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Pediatric Cardiology

, Volume 40, Issue 8, pp 1748–1751 | Cite as

Two Cases of a Prenatally Diagnosed Double Aortic Arch with Postnatal Obliteration of the Distal Left Aortic Arch

  • Tam T. DoanEmail author
  • Alicia Wang
  • Brooke Davey
  • Shailendra Upadhyay
  • Olga Toro-Salazar
Case Report

Abstract

We report two cases of prenatally diagnosed double aortic arch with dominant right arch and a left-sided ductus arteriosus, consistent with a complete vascular ring. Postnatal transthoracic echocardiogram and cardiac magnetic resonance imaging demonstrated a spontaneous closure of the ductus arteriosus and obliteration of the left aortic arch distal to the origin of the left subclavian artery in both cases. Spontaneous closure of the ductus arteriosus involving extended ductal tissue in the left aortic arch likely led to obliteration of the distal left arch after birth. One patient presented with recurrent symptoms suggestive of dysphagia and underwent a successful surgical repair of the vascular ring with resolution of symptoms. The other patient has been asymptomatic and is 4 years old at the time of this report.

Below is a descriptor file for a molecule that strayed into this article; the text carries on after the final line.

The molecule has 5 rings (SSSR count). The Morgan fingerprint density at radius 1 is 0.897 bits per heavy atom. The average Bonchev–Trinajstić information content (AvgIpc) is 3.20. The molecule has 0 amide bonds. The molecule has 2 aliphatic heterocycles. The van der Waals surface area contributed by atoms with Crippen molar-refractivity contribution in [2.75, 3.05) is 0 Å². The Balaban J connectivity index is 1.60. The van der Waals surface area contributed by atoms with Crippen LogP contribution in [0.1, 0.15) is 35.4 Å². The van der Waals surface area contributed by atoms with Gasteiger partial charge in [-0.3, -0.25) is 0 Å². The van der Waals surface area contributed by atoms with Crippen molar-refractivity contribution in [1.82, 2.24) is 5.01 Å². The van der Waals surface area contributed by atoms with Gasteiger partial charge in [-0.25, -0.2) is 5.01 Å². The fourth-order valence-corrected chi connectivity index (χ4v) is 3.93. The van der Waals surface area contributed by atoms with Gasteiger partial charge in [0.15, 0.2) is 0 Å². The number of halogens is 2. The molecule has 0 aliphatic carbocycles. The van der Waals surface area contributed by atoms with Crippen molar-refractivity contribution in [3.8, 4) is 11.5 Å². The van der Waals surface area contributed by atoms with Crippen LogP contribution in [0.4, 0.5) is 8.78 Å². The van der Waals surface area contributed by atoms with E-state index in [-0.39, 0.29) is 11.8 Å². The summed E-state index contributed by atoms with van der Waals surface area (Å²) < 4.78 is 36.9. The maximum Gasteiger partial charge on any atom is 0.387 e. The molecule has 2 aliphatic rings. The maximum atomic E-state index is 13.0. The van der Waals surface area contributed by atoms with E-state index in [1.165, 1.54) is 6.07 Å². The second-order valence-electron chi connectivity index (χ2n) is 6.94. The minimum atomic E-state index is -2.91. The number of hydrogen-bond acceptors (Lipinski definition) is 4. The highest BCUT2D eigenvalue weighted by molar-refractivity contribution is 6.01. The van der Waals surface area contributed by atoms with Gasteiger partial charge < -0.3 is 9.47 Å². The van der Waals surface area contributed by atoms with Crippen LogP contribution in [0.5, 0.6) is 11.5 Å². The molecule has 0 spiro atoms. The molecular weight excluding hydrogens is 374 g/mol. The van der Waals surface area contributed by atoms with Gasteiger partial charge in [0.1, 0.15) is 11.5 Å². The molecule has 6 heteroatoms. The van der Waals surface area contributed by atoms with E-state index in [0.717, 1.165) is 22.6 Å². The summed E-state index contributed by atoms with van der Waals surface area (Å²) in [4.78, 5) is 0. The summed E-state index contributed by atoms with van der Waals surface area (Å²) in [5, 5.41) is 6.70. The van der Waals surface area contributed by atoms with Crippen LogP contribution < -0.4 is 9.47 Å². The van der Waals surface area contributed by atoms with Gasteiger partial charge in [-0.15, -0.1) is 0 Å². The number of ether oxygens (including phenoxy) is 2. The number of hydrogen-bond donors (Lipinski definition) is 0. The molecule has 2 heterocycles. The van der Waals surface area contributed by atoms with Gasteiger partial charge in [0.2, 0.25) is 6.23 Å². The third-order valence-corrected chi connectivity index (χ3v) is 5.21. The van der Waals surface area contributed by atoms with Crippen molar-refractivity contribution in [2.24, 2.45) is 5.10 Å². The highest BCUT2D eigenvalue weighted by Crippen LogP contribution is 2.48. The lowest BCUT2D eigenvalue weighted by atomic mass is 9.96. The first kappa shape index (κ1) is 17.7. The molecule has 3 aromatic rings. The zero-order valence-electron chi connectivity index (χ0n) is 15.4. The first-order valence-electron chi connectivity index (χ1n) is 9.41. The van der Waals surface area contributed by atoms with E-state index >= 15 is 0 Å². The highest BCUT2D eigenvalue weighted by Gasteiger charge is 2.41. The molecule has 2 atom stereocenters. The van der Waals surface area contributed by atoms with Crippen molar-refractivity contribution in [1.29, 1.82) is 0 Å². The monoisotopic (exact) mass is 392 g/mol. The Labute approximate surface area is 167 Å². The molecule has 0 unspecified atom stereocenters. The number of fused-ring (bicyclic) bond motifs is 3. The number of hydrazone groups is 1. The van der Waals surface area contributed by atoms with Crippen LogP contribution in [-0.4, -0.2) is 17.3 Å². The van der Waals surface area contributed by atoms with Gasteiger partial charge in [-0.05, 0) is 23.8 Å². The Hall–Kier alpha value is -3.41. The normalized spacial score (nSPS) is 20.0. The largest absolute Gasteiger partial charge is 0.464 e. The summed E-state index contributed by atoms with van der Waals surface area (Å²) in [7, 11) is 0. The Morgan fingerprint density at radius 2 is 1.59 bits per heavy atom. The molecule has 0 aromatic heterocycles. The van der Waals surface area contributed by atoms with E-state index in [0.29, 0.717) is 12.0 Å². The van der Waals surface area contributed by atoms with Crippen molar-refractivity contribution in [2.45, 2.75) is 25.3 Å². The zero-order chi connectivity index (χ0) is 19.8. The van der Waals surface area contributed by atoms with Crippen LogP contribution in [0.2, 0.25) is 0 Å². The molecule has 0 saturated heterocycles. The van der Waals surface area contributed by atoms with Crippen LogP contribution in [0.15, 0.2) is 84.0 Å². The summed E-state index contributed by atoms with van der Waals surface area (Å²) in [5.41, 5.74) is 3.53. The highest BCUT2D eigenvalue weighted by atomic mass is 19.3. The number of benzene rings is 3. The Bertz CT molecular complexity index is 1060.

Keywords

Vascular ring Double aortic arch Atretic left aortic arch Fetal echocardiography Cardiac magnetic resonance imaging 

Notes

Compliance with Ethical Standards

Conflict of interest

This study has no financial aid. Authors declare that there is no conflict of interest.

Ethical Approval

All procedures performed in studies involving human participants were in accordance with the ethical standards of the institutional and/or national research committee and with the 1964 Helsinki declaration and its later amendments or comparable ethical standards.

Informed Consent

Informed consent was not obtained for this case report.

Supplementary material

Supplementary file1 (MP4 3890 kb)

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Supplementary file2 (AVI 23958 kb)

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Copyright information

© Springer Science+Business Media, LLC, part of Springer Nature 2019

Authors and Affiliations

  1. 1.The Lillie Frank Abercrombie Section of Cardiology, Department of Pediatrics, Texas Children’s HospitalBaylor College of MedicineHoustonUSA
  2. 2.Department of Pediatric CardiologyConnecticut Children’s Medical Center and University of Connecticut School of MedicineHartfordUSA

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